20th Century

Hands off culture and media in Hungary! – Petitions24.com

Hands off culture and media in Hungary

Artistic freedom and freedom of the press are under threat in Hungary.

If one theatre director can be dismissed for political reasons, anybody can be dismissed for anything: for being liberal or conservative, for having blue or brown eyes, for being Catholic, Jewish, Roma or homosexual.

Art is a profession and evaluation of art is also a profession. Art should be evaluated by professionals, not politicians. If politicians can decide what is good or bad, what is contemporary art and what is not, what is moral and immoral, political control over the freedom of expression will break loose. We had enough of that in the 20th century.

If a politically biased committee other than the court can have legal control over the content of media, freedom of the press will be curbed.

We cannot accept political control in art and media.

(If you cannot sign this petition, try doing it with another browser)

For more infomation go to:

http://www.wan-press.org/article18748.html

http://www.enpa.be/en/news/hungarian-media-law-fuels-international-concern_50.aspx

via Hands off culture and media in Hungary! – Petitions24.com.

Land Art and changing perspectives


Filming Jan Dibbet’s 12 Hours Tide Object with Correction of Perspective, 1969


Jan Dibbets 6 Hours Tide Object with Correction of Perspective, Maasvlakte beach, 8 February 2009

A year ago this week as part of the Portscapes project, the artist Jan Dibbets had what he called a “second attempt” at his 1969 piece 12 Hours Tide Object with Correction of Perspective; the artist and curators rejected the idea of the event being a recreation. The apparently parallel lines are drawn on the beach and disappear again within the space between two high tides.

The original work became part of the canon of Land Art when it was included in Gerry Schum’s 1969  Land Art TV broadcast, alongside pieces by Robert Smithson and Richard Long. For Schum the attraction of Land Art was its liberation of art from the gallery. He was trying to make a TV-based form of art that suited the more democratic half of the 20th century.

In the second attempt the work becomes more obviously about man’s relationship to the natural world, partly because Portscapes, which we list as one of the 21 highlights of 2009, was a series of commissions by Latitudes on a piece of land that will disappear as part of the new Dutch industrial port complex Maasvlakte 2. And the piece now seems to emphasise the tidal inequalities of that relationship. Just as Dibbett’s illusory parallel lines are seen being washed away by the rising tide, so this beach will soon be gone. That is another perspective shift, of a kind.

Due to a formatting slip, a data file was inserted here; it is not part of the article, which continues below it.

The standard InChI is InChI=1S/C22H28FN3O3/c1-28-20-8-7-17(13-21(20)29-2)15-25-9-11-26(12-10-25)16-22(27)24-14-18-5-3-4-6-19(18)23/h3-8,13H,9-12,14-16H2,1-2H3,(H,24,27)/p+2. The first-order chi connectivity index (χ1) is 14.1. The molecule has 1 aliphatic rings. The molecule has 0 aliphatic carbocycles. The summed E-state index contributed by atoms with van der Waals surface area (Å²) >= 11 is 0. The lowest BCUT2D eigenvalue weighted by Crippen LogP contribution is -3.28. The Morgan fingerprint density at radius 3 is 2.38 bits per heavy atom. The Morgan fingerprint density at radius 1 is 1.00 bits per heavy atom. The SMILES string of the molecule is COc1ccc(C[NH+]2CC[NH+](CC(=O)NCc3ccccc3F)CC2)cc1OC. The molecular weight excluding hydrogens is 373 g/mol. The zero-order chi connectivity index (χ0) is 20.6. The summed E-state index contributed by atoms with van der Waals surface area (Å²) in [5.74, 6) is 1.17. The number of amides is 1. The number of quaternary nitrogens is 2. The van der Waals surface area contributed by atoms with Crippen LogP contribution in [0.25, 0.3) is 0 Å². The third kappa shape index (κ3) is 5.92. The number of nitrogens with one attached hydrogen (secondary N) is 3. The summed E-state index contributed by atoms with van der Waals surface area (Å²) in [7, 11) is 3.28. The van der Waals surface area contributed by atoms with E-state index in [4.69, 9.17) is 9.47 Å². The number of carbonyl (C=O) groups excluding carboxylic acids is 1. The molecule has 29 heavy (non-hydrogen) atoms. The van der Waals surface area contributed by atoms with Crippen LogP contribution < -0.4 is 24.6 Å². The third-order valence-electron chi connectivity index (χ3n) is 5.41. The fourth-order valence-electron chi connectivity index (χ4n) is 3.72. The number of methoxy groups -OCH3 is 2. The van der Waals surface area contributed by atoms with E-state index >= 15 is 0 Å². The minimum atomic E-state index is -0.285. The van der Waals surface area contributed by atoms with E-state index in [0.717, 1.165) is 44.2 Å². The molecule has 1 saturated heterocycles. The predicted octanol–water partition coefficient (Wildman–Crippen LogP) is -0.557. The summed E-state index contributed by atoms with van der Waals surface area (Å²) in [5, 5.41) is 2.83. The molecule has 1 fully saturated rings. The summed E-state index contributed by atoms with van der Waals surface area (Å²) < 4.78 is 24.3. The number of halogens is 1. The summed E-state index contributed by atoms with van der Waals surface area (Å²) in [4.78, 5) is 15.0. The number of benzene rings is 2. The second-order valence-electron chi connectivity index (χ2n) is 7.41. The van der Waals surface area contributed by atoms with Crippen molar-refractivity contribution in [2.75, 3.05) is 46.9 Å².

Read more about 6 Hours Tide Object… here

Photos: Latitudes, Paloma Polo/SKOR and Freek van Arkel

Go to RSA Arts & Ecology

Climate change = culture change: the hugeness of the challenge


We tend to talk about the idea of cultural change without thinking through what that means. The size of the job of retooling society to achieve an ecological age by 2050  is immense.

Emerging from the 20th century, it’s hard not to see this as a fundamentally Orwellian task.  However, if we do embrace the idea that culture has a responsiblity to move forwads, we have to start thinking in practical cutural realities. I recommend reading the working paperCulture|Futures Cultural Transformations for a Cultural Age by 2050 edited by Olaf Gerlach-Hansen which was released yesterday. It begins the ambitious process of evaluating if we even have the means by which we get from here to there.

The degree and scope of the cultural challenge is … exacerbated by how little time we have to bring about change. The transformation must be completed globally in 40 years, which in terms of comprehensive cultural transformations is an extremely short period – just a generation or two at most.

The time factor adds to the number of challenges concerning identity, lifestyle and habits to be addressed, since the entire world will vividly remember its old version, while developing the new.

That’s only a quick flavour of the paper which served as a working document to kickstart yestereday’s symposium…

Download the PDF [2.43MB] here.

Illustration: Glowing Climate

Go to RSA Arts & Ecology